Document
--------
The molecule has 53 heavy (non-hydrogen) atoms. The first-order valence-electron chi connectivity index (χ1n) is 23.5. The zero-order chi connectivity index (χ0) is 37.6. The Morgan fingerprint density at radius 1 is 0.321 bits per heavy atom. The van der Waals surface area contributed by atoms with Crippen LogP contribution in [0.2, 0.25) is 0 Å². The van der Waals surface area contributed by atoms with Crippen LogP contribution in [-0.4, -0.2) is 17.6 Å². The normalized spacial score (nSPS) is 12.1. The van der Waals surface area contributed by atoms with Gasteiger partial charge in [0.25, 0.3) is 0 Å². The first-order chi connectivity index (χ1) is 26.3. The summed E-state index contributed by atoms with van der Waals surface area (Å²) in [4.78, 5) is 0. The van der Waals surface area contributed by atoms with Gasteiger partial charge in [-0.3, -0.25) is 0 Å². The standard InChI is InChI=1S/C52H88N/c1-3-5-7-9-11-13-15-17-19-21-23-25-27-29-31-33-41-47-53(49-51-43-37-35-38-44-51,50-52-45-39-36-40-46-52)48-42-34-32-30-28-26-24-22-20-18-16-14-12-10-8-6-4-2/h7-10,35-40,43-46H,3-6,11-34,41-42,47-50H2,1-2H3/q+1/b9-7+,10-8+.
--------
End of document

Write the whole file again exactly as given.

The molecule has 53 heavy (non-hydrogen) atoms. The first-order valence-electron chi connectivity index (χ1n) is 23.5. The zero-order chi connectivity index (χ0) is 37.6. The Morgan fingerprint density at radius 1 is 0.321 bits per heavy atom. The van der Waals surface area contributed by atoms with Crippen LogP contribution in [0.2, 0.25) is 0 Å². The van der Waals surface area contributed by atoms with Crippen LogP contribution in [-0.4, -0.2) is 17.6 Å². The normalized spacial score (nSPS) is 12.1. The van der Waals surface area contributed by atoms with Gasteiger partial charge in [0.25, 0.3) is 0 Å². The first-order chi connectivity index (χ1) is 26.3. The summed E-state index contributed by atoms with van der Waals surface area (Å²) in [4.78, 5) is 0. The van der Waals surface area contributed by atoms with Gasteiger partial charge in [-0.3, -0.25) is 0 Å². The standard InChI is InChI=1S/C52H88N/c1-3-5-7-9-11-13-15-17-19-21-23-25-27-29-31-33-41-47-53(49-51-43-37-35-38-44-51,50-52-45-39-36-40-46-52)48-42-34-32-30-28-26-24-22-20-18-16-14-12-10-8-6-4-2/h7-10,35-40,43-46H,3-6,11-34,41-42,47-50H2,1-2H3/q+1/b9-7+,10-8+.